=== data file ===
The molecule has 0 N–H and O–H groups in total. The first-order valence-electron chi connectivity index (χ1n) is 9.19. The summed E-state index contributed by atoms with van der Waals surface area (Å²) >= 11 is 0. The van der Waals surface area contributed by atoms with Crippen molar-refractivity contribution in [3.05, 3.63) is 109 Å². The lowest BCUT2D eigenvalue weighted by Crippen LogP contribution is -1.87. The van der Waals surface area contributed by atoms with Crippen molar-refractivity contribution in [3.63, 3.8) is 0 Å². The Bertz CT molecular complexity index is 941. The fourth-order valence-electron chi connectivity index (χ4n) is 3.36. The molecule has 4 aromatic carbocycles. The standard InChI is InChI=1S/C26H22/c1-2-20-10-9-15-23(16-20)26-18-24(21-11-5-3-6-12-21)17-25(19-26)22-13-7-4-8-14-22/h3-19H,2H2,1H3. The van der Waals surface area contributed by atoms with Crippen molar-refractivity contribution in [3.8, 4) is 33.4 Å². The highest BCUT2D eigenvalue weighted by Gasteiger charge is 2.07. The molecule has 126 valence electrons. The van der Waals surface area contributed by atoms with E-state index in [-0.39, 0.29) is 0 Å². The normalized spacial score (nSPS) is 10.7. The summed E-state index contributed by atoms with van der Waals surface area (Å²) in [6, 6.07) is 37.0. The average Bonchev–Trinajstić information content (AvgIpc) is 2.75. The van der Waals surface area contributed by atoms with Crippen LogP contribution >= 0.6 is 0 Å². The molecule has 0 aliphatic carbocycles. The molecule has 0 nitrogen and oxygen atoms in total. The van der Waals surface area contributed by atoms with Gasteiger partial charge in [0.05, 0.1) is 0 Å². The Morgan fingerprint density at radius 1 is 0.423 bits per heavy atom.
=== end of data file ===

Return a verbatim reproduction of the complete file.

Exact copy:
The molecule has 0 N–H and O–H groups in total. The first-order valence-electron chi connectivity index (χ1n) is 9.19. The summed E-state index contributed by atoms with van der Waals surface area (Å²) >= 11 is 0. The van der Waals surface area contributed by atoms with Crippen molar-refractivity contribution in [3.05, 3.63) is 109 Å². The lowest BCUT2D eigenvalue weighted by Crippen LogP contribution is -1.87. The van der Waals surface area contributed by atoms with Crippen molar-refractivity contribution in [3.63, 3.8) is 0 Å². The Bertz CT molecular complexity index is 941. The fourth-order valence-electron chi connectivity index (χ4n) is 3.36. The molecule has 4 aromatic carbocycles. The standard InChI is InChI=1S/C26H22/c1-2-20-10-9-15-23(16-20)26-18-24(21-11-5-3-6-12-21)17-25(19-26)22-13-7-4-8-14-22/h3-19H,2H2,1H3. The van der Waals surface area contributed by atoms with Crippen molar-refractivity contribution in [3.8, 4) is 33.4 Å². The highest BCUT2D eigenvalue weighted by Gasteiger charge is 2.07. The molecule has 126 valence electrons. The van der Waals surface area contributed by atoms with E-state index in [-0.39, 0.29) is 0 Å². The normalized spacial score (nSPS) is 10.7. The summed E-state index contributed by atoms with van der Waals surface area (Å²) in [6, 6.07) is 37.0. The average Bonchev–Trinajstić information content (AvgIpc) is 2.75. The van der Waals surface area contributed by atoms with Crippen LogP contribution >= 0.6 is 0 Å². The molecule has 0 aliphatic carbocycles. The molecule has 0 nitrogen and oxygen atoms in total. The van der Waals surface area contributed by atoms with Gasteiger partial charge in [0.05, 0.1) is 0 Å². The Morgan fingerprint density at radius 1 is 0.423 bits per heavy atom.